From the October 2008 issue of Boomer Market Advisor • Subscribe!

Stock losers are tax winners for boomers

As the end of the year approaches, the annual exercise of pruning losers from your clients' portfolio to declare a tax-loss will soon be front and center.

Let's say, however, that you think the long-term prospects for a stock are still positive and you want them to maintain their exposure. Something known as the "wash sale rule" will nullify their ability to declare the capital loss if you reestablish their position too soon. Losses can be helpful in terms of offsetting gains in other capital assets and reducing tax liability.

The wash sale rule says that if you sell a stock at a loss, you must wait 30 days before you can repurchase the same stock in order to be able to declare the loss on your tax return. If you were to repurchase before the 30-day period elapses, the loss is disallowed, and the value of that disallowed loss is added to the cost basis of the subsequent purchase. Your holding period for the new stock includes the holding period for the previously held stock. This feature prevents long-term losses from being reclassified as short-term losses, which would offset ordinary income dollar for dollar.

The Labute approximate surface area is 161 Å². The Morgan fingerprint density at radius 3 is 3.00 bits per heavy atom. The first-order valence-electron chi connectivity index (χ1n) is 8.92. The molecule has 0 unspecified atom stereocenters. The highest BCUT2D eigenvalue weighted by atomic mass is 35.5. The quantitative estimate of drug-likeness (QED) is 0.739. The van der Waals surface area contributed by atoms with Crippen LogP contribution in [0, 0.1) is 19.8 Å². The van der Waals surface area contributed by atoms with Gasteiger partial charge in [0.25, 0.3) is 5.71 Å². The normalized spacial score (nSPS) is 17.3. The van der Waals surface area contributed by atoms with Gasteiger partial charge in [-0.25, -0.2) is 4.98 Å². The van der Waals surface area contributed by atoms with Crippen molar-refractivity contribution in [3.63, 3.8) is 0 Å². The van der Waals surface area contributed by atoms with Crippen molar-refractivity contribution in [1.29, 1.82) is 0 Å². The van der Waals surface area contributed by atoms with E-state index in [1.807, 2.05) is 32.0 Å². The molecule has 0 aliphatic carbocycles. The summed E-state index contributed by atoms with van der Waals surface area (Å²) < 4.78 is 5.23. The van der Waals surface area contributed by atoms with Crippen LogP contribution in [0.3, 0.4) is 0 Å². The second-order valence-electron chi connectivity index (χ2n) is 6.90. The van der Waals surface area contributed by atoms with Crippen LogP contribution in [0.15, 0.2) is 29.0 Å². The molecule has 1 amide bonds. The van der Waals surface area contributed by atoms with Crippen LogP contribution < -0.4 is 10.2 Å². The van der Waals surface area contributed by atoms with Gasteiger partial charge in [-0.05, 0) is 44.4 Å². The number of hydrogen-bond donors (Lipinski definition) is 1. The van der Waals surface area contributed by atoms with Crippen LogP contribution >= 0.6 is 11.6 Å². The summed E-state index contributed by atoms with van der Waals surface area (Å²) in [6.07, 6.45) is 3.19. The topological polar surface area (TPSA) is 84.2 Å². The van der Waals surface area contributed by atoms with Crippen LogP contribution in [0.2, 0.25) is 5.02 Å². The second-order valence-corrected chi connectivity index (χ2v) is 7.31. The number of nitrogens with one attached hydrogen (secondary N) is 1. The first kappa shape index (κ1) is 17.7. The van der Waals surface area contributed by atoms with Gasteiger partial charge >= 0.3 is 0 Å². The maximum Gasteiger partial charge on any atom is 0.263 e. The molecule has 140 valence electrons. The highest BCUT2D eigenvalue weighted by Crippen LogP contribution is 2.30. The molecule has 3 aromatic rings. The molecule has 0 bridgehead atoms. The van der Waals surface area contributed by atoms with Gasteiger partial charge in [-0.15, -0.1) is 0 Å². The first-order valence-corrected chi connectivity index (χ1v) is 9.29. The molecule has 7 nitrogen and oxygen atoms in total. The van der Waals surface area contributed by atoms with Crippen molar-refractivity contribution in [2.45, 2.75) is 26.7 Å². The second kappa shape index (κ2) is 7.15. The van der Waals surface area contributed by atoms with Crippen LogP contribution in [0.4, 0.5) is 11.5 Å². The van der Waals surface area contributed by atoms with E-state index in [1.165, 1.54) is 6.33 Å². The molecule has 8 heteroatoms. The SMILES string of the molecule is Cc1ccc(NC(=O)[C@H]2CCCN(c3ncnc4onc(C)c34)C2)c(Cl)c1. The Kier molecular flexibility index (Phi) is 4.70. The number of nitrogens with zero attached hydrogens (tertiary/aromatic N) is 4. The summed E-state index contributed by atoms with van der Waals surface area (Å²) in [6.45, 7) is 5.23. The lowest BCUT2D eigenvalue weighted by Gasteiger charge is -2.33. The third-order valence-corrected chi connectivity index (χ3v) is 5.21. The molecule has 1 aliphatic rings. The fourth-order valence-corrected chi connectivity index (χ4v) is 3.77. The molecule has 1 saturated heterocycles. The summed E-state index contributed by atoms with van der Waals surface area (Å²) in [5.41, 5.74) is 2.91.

This next point was covered in my last article for Boomer Market Advisor in which the wash sale rule applies to the IRA. There was a recent IRS Revenue Ruling, 2008-5, which clarified that you may not sell a stock at a loss in a taxable account and then repurchase the same stock within your IRA within the 30-day window. This was a maneuver that was previously recommended by advisors in order to skirt the wash sale rule. The IRS has finally ruled that this is in fact a wash sale and will be treated as such.

Although I have been using stocks as examples, the tax code states that the rule also applies to "substantially identical" securities. For example, selling a stock for a loss and buying a call option on the same stock within the 30-day window is considered as a "substantially identical" security transaction. You can also apply this definition to mutual funds. If you sell an S&P 500 Index Fund at a loss, and then buy a different S&P 500 Index Fund or an S&P 500 ETF, the spirit of the rule applies, and the IRS says you have, in essence, not changed your position relative to the market.

Here's an additional tidbit to ponder. The wash sale rule waiting period applies to the 30 days prior to the sale as well. Let's say your client has owned 100 shares of Microsoft since last year at a current loss. They buy an additional 100 shares today and sell the old 100 shares for a loss next week. They have bought replacement shares that were sold within the 30-day window, and the IRS will not allow that loss.

Being aware of the restrictions the wash sale rule imposes will create an opportunity to provide additional value to your clients. Identifying and selling losing stocks within a portfolio is never fun, but at the very least, you need to make sure that the client gets the benefit of the tax loss.

Mark A. Cortazzo, CFP is senior partner with MACRO Consulting Group in Parsippany, N.J.

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